In the block diagram of the Armstrong system given in Figure 4.14, four new components were added, namely the 90° phase shifter, the balanced modulator, the integrator, and the adder. The design of these circuit components now follow. The 90° Phase Shift Circuit. In the circuit shown in Figure 4.15(a), the resistances RC and RE are equal. Since the collector and emitter currents are, for all practical purposes, equal, it follows that the voltages vC and vE must be equal in magnitude. But the phase angle between them is 180°. The voltages vC and vE are

Block Diagram Transceiver
Figure 4.14. Block diagram of a practical Armstrong system FM transmitter.

represented on the phasor diagram shown in Figure 4.15(b). The voltage which appears across R and Z is (vC + vE). If the impedance Z is purely reactive (capacitive or inductive), it follows the phasors vR and vZ will always be at right angles to each other. It follows then that the point A must lie on a circle whose radius is equal to the magnitude of vC as shown. The output voltage is then vo. As frequency goes from zero to infinity, point A will trace out a semicircular locus. The output voltage vo changes its phase angle from zero to 180° but its magnitude remains constant.

It can be seen that, with the appropriate choice of R and Z at a given frequency, vo can be made to lead or lag vin by 90°. One major disadvantage of this circuit is that its load must be a very high impedance, preferably open-circuit, otherwise the magnitude of the output voltage vo will not remain constant for all frequencies. This circuit is a simple example of a class of networks known as all-pass filters.

Example 4.4.1 90° phase shift circuit. Design an all-pass circuit with a phase shift of 90° at 200 kHz. The dc supply voltage is 12 V and it may be assumed that the circuit drives a load of very high impedance. The b of the transistor is 100.

Solution. A suitable circuit for the phase shifter is shown in Figure 4.16 with the impedance Z replaced by a single capacitance C.

Since the gain is unity vC = vE and the stage will have the maximum dynamic range when the transistor is biased with VE at Vcc /4 and Vc at 3 Vcc/4, that is, at 3 and 9 V, respectively. The maximum signal voltage that can be applied to the RC series circuit is then 12 V peak-to-peak. The equivalent circuit is then as shown in Figure 4.17.

Let the peak current in the RC circuit be approximately equal to 1 mA. Then R = 4.2 kO and the reactance of the capacitor must also be 4.2 kO so that at 200 kHz, C = 190 pF.

Phasor Diagram Narrow Band
+ 12v
Figure 4.16. Circuit diagram used in Example 4.4.1.

The dc collector current in the transistor must be chosen so that the 1 mA taken by the RC circuit will have negligible effect on the transistor operation. A collector current of 10 mA will be adequate. Under quiescent conditions, the emitter voltage is 3 V Hence RE = 300 O and RC = 300 O. Since the b of the transistor is 100, the base current is 100 mA. Allowing a current 10 times the base current in the resistive chain (i.e. 1 mA) makes (R1 + R2) = 12 kO. But the voltage at the base is 3.7 V and therefore R2 = 3.7 kO and R1 = 8.3 kO. The coupling capacitor has to be chosen so that it is essentially a short-circuit at 200 kHz; a 0.1 mF capacitor is adequate. The 90° Phase Shift Circuit: Operational Amplifier Version.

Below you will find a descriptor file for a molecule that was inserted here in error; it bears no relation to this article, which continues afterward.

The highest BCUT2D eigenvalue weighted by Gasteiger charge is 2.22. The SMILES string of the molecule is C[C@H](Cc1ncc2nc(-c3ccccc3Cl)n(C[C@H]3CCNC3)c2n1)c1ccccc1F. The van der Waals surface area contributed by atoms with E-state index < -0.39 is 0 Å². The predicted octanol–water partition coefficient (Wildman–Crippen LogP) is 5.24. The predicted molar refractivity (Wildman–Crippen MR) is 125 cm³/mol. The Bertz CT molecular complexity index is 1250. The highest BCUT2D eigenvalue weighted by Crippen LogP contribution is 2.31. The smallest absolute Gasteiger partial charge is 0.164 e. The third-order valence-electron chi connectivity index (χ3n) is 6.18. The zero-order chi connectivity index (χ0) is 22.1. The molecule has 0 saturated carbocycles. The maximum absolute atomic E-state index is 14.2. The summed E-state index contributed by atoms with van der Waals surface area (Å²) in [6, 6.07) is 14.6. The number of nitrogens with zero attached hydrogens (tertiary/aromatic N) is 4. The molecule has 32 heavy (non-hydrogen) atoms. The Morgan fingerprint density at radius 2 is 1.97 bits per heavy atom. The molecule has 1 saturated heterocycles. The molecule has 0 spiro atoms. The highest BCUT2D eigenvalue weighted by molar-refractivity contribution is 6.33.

When the frequency of operation is within the bandwidth of an operational amplifier, the circuit shown in Figure 4.18 can be used to realize a 90° phase shift.

The analysis of the circuit is simplified by the application of superposition. The first step is to separate the inverting input from the non-inverting input. With the non-inverting input connected to ground, and vin connected to the inverting input, it can be shown that the output is

Figure 4.17. An equivalent circuit of the 90° phase shift circuit shown in Figure 4.15(a).
Phase Shift Circuit
Figure 4.18. (a) An operational amplifier version of the 90° phase shift circuit. The advantage of this circuit is that its output impedance is low. (b) The circuit in (a) when superposition is applied.

With the inverting input grounded and vin applied to the non-inverting input, it can be shown that the output is

The output when vin is connected to both inputs is v0 = v01 + v02

Was this article helpful?

+1 0
Project Management Made Easy

Project Management Made Easy

What you need to know about… Project Management Made Easy! Project management consists of more than just a large building project and can encompass small projects as well. No matter what the size of your project, you need to have some sort of project management. How you manage your project has everything to do with its outcome.

Get My Free Ebook


  • Amanda
    How to generate frequency modulation block diagram?
    7 years ago

Post a comment